Karl Jonas Brännström

    2017-01-01

    Full Text Available Objective: Children’s own ratings and opinions on their schools sound environments add important information on noise sources. They can also provide information on how to further improve and optimize children’s learning situation in their classrooms. This study reports on the Swedish translation and application of an evidence-based questionnaire that measures how children perceive the acoustic environment of their school. Study Design: The Swedish version was made using a back-to-back translation. Responses on the questionnaire along with demographic data were collected for 149 children aged 9–13 years of age. Results: The Swedish translation of the questionnaire can be reduced from 93 to 27 items. The 27 items were distributed over five separate factors measuring different underlying constructs with high internal consistency and high inter-item correlations. The responses demonstrated that the dining hall/canteen and the corridors are the school spaces with the poorest listening conditions. The highest annoyance was reported for tests and reading; next, student-generated sounds occur more frequently within the classroom than any sudden unexpected sounds, and finally, road traffic noise and teachers in adjoining classrooms are the most frequently occurring sounds from outside the classroom. Several demographic characteristics could be used to predict the outcome on these factors. Conclusion: The findings suggest that crowded spaces are most challenging; the children themselves generate most of the noise inside the classroom, but it is also common to hear road traffic noise and teachers in adjoining classrooms. The extent of annoyance that noise causes depends on the task but seems most detrimental in tasks, wherein the demands of verbal processing are higher. Finally, children with special support seem to report that they are more susceptible to noise than the typical child.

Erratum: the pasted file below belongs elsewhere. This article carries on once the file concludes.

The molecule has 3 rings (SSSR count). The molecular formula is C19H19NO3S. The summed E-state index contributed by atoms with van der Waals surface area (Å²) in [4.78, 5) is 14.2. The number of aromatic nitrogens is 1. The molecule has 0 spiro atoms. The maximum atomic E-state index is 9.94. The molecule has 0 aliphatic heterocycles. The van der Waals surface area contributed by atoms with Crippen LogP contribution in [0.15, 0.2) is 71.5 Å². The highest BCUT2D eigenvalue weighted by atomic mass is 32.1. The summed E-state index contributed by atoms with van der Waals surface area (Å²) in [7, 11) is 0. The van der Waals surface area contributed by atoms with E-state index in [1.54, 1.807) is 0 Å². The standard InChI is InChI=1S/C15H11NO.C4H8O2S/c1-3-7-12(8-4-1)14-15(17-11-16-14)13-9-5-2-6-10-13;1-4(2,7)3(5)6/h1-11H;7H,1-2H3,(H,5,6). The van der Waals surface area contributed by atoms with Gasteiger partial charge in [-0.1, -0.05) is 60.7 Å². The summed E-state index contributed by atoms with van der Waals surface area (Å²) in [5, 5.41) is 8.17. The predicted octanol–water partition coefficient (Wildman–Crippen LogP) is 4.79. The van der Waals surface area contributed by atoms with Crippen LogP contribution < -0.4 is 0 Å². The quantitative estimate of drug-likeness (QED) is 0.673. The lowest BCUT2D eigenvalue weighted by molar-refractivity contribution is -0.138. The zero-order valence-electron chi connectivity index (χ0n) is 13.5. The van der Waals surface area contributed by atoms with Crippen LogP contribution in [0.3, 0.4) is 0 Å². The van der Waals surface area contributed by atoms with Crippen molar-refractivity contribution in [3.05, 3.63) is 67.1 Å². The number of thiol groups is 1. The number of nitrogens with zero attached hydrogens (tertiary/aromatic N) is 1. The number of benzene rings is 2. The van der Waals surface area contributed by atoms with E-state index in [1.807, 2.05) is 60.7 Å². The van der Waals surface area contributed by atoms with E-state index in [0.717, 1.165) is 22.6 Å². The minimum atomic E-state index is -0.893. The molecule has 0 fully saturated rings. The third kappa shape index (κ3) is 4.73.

16. CONCEPTS AND CHARACTERISTICS OF CLOUD ORIENTED LEARNING ENVIRONMENT OF SCHOOL

    Directory of Open Access Journals (Sweden)

    Svitlana G. Lytvynova

    2014-04-01